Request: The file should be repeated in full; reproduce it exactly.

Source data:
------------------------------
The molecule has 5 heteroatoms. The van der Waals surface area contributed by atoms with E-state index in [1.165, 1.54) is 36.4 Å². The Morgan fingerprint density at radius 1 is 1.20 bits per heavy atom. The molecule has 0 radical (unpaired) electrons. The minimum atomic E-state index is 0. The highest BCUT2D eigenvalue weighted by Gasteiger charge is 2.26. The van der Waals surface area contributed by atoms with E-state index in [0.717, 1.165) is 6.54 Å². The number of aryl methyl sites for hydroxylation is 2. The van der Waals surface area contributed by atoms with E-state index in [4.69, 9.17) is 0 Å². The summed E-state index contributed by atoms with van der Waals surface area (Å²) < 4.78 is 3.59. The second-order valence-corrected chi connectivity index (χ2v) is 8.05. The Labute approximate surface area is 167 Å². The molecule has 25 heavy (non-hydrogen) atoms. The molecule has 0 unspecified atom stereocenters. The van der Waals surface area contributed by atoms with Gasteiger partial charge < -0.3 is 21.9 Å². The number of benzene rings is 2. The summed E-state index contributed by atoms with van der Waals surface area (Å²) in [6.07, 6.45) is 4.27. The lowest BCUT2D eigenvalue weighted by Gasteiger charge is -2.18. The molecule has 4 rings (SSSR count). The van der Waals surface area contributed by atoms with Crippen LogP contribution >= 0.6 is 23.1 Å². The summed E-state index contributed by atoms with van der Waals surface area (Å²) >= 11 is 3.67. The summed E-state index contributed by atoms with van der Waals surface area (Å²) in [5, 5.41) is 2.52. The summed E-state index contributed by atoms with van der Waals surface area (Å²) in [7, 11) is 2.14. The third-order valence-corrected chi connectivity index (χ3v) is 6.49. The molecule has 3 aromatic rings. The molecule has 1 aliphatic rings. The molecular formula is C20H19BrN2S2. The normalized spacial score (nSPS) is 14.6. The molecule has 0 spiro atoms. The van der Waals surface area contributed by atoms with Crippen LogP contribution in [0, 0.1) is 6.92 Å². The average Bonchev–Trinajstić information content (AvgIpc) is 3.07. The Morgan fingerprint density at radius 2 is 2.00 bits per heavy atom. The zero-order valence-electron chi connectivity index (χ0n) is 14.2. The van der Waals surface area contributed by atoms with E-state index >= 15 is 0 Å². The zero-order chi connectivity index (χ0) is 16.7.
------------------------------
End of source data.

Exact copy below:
The molecule has 5 heteroatoms. The van der Waals surface area contributed by atoms with E-state index in [1.165, 1.54) is 36.4 Å². The Morgan fingerprint density at radius 1 is 1.20 bits per heavy atom. The molecule has 0 radical (unpaired) electrons. The minimum atomic E-state index is 0. The highest BCUT2D eigenvalue weighted by Gasteiger charge is 2.26. The van der Waals surface area contributed by atoms with E-state index in [0.717, 1.165) is 6.54 Å². The number of aryl methyl sites for hydroxylation is 2. The van der Waals surface area contributed by atoms with E-state index in [4.69, 9.17) is 0 Å². The summed E-state index contributed by atoms with van der Waals surface area (Å²) < 4.78 is 3.59. The second-order valence-corrected chi connectivity index (χ2v) is 8.05. The Labute approximate surface area is 167 Å². The molecule has 25 heavy (non-hydrogen) atoms. The molecule has 0 unspecified atom stereocenters. The van der Waals surface area contributed by atoms with Gasteiger partial charge < -0.3 is 21.9 Å². The number of benzene rings is 2. The summed E-state index contributed by atoms with van der Waals surface area (Å²) in [6.07, 6.45) is 4.27. The lowest BCUT2D eigenvalue weighted by Gasteiger charge is -2.18. The molecule has 4 rings (SSSR count). The van der Waals surface area contributed by atoms with Crippen LogP contribution >= 0.6 is 23.1 Å². The summed E-state index contributed by atoms with van der Waals surface area (Å²) >= 11 is 3.67. The summed E-state index contributed by atoms with van der Waals surface area (Å²) in [5, 5.41) is 2.52. The summed E-state index contributed by atoms with van der Waals surface area (Å²) in [7, 11) is 2.14. The third-order valence-corrected chi connectivity index (χ3v) is 6.49. The molecule has 3 aromatic rings. The molecule has 1 aliphatic rings. The molecular formula is C20H19BrN2S2. The normalized spacial score (nSPS) is 14.6. The molecule has 0 spiro atoms. The van der Waals surface area contributed by atoms with Crippen LogP contribution in [0, 0.1) is 6.92 Å². The average Bonchev–Trinajstić information content (AvgIpc) is 3.07. The Morgan fingerprint density at radius 2 is 2.00 bits per heavy atom. The zero-order valence-electron chi connectivity index (χ0n) is 14.2. The van der Waals surface area contributed by atoms with E-state index >= 15 is 0 Å². The zero-order chi connectivity index (χ0) is 16.7.